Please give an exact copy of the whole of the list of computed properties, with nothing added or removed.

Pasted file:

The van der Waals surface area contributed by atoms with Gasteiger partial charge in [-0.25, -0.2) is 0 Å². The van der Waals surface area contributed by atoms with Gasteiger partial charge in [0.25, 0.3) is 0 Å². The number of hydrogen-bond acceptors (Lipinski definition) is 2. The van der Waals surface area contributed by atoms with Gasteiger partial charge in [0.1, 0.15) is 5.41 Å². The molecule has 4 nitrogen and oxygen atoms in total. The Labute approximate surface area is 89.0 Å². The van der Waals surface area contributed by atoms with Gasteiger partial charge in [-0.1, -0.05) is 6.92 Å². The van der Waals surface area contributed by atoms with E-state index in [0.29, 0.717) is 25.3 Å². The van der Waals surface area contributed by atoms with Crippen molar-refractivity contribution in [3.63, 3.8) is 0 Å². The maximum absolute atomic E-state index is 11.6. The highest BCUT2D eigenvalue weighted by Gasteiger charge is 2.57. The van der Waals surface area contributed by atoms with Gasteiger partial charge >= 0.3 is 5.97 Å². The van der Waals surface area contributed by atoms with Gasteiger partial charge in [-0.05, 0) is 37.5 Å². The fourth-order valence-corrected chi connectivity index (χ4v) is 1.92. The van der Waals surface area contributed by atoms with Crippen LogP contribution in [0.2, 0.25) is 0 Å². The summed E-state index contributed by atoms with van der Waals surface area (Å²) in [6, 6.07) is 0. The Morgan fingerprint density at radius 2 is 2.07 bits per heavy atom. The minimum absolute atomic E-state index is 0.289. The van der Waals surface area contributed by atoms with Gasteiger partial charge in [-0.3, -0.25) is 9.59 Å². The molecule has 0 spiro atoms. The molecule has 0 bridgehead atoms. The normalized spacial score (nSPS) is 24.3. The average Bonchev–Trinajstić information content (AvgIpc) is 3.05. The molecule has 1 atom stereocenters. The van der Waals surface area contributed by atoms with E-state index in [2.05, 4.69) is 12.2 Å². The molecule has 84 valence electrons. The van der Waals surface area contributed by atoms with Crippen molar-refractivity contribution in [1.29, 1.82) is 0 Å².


The van der Waals surface area contributed by atoms with Gasteiger partial charge in [-0.25, -0.2) is 0 Å². The van der Waals surface area contributed by atoms with Gasteiger partial charge in [0.25, 0.3) is 0 Å². The number of hydrogen-bond acceptors (Lipinski definition) is 2. The van der Waals surface area contributed by atoms with Gasteiger partial charge in [0.1, 0.15) is 5.41 Å². The molecule has 4 nitrogen and oxygen atoms in total. The Labute approximate surface area is 89.0 Å². The van der Waals surface area contributed by atoms with Gasteiger partial charge in [-0.1, -0.05) is 6.92 Å². The van der Waals surface area contributed by atoms with E-state index in [0.29, 0.717) is 25.3 Å². The van der Waals surface area contributed by atoms with Crippen molar-refractivity contribution in [3.63, 3.8) is 0 Å². The maximum absolute atomic E-state index is 11.6. The highest BCUT2D eigenvalue weighted by Gasteiger charge is 2.57. The van der Waals surface area contributed by atoms with Gasteiger partial charge >= 0.3 is 5.97 Å². The van der Waals surface area contributed by atoms with Gasteiger partial charge in [-0.05, 0) is 37.5 Å². The fourth-order valence-corrected chi connectivity index (χ4v) is 1.92. The van der Waals surface area contributed by atoms with Crippen LogP contribution in [0.2, 0.25) is 0 Å². The summed E-state index contributed by atoms with van der Waals surface area (Å²) in [6, 6.07) is 0. The Morgan fingerprint density at radius 2 is 2.07 bits per heavy atom. The minimum absolute atomic E-state index is 0.289. The van der Waals surface area contributed by atoms with Gasteiger partial charge in [-0.3, -0.25) is 9.59 Å². The molecule has 0 spiro atoms. The molecule has 0 bridgehead atoms. The normalized spacial score (nSPS) is 24.3. The average Bonchev–Trinajstić information content (AvgIpc) is 3.05. The molecule has 1 atom stereocenters. The van der Waals surface area contributed by atoms with E-state index in [2.05, 4.69) is 12.2 Å². The molecule has 84 valence electrons. The van der Waals surface area contributed by atoms with Crippen molar-refractivity contribution in [1.29, 1.82) is 0 Å².